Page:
Teddy Vallas, 28, another Bay Ridger who has lived there “all his life,” stepped out of his family’s real estate business along the march route to show his support. “It’s appropriate, especially now that the new administration is coming in – they have to know how the people feel,” he told the Voice.

The march arrived at the Salam Arabic Lutheran Church on 80th St, and piled into the church gym. Inside, the Voice spoke to Aber Kawas, 24, the lead organizer at the Bay Ridge–based Arab American Association of New York (AAANY). Asked how the local Muslim community has been feeling since Trump’s election, Kawas said that “it’s been a really difficult time,” and that a sense of fear had settled over some residents.

“It’s the reality. This is what Bay Ridge is like,” said Kawas when asked about the non-counter-protesters. Kawas emphasized that the latent racism in Bay Ridge was one reason that the day’s March against Hate was so important. “For community members always feeling unsafe in Bay Ridge, to be in a space where they see their own neighbors,” including white residents, showing solidarity with them, “I think is really meaningful.”

A series of local residents gave speeches about remembering the radical and revolutionary nature of MLK’s work, and called on Bay Ridge residents to unite to fight the Trump agenda. Alan Aja, who leads the Puerto Rican and Latino Studies Program at Brooklyn College, condemned Malliotakis, who is the daughter of Greek and Cuban immigrants.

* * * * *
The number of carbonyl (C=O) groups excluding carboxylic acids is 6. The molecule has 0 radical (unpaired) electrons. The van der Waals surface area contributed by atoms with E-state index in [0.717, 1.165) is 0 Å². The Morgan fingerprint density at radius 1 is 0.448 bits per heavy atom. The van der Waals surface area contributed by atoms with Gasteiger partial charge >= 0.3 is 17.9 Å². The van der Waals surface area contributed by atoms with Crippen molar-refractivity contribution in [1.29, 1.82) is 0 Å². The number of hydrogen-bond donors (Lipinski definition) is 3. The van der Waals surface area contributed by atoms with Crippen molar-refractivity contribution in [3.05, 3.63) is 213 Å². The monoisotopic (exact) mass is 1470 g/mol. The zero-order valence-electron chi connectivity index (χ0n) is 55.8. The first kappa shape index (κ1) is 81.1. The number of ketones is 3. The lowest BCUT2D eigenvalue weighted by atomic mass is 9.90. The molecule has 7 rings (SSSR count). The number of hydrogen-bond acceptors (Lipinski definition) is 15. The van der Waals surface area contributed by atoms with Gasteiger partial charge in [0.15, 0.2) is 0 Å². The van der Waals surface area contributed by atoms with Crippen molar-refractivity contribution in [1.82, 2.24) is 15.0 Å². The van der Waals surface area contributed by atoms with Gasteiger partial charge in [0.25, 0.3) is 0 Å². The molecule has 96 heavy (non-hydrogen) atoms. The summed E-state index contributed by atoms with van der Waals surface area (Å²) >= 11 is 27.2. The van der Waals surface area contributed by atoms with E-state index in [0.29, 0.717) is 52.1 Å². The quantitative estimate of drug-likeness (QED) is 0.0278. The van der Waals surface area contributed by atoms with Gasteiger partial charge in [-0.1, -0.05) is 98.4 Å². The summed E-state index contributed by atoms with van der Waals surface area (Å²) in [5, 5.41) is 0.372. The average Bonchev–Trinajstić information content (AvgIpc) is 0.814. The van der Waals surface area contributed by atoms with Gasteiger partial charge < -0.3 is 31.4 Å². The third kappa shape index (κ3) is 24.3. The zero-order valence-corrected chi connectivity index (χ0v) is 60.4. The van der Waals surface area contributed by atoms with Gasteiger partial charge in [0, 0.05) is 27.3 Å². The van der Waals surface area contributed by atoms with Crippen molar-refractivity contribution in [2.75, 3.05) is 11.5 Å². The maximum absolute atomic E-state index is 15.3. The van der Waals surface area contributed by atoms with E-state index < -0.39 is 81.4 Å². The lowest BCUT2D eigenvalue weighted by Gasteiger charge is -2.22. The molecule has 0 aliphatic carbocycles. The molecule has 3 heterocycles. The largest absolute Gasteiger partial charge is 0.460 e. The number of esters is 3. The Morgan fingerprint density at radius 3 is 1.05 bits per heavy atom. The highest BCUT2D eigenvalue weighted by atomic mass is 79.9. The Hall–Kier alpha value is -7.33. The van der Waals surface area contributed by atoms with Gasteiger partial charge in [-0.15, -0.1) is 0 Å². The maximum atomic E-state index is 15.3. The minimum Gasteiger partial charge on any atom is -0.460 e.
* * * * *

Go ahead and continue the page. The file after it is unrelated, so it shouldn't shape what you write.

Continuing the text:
“Immigration is a human right,” said Aja. “Oftentimes its those who are filing these lawsuits who forget their roots.”

In between speakers, Bay Ridge kids read rousing quotes from famous public figures, including Native American incarcerated activist Leonard Peltier, trans activist and communist Leslie Feinberg and feminist fantasy writer Ursula K. Le Guin.

Executive director of AAANY Linda Sarsour, who has been busy organizing the upcoming Women’s March on Washington, was met with thunderous applause as she addressed the crowd.

“If we are going to stand up to xenophobia, to racism, to islamaphobia, to homophobia, if we are going to say hands off our health care, hands off our reproductive rights, hands off our undocumented sisters and brothers, then we need to say that right here in Bay Ridge.”

Sarsour, who campaigned for Bernie, said that the Democratic primary results showed just how progressive Bay Ridge is – even if those progressive are “still in the closet” – and she called on residents to come together to protect one another by speaking out.

“I hope that we all commit today, that we commit that we will not be part of the silent majority. You can count on me, as a daughter of Brooklyn, as a daughter of Bay Ridge, that I will always stand strong,” said Sarsour in her closing remarks.

“I don’t care about the critics, I care about standing up and doing what is right. Together, that is who Bay Ridge is going to be.”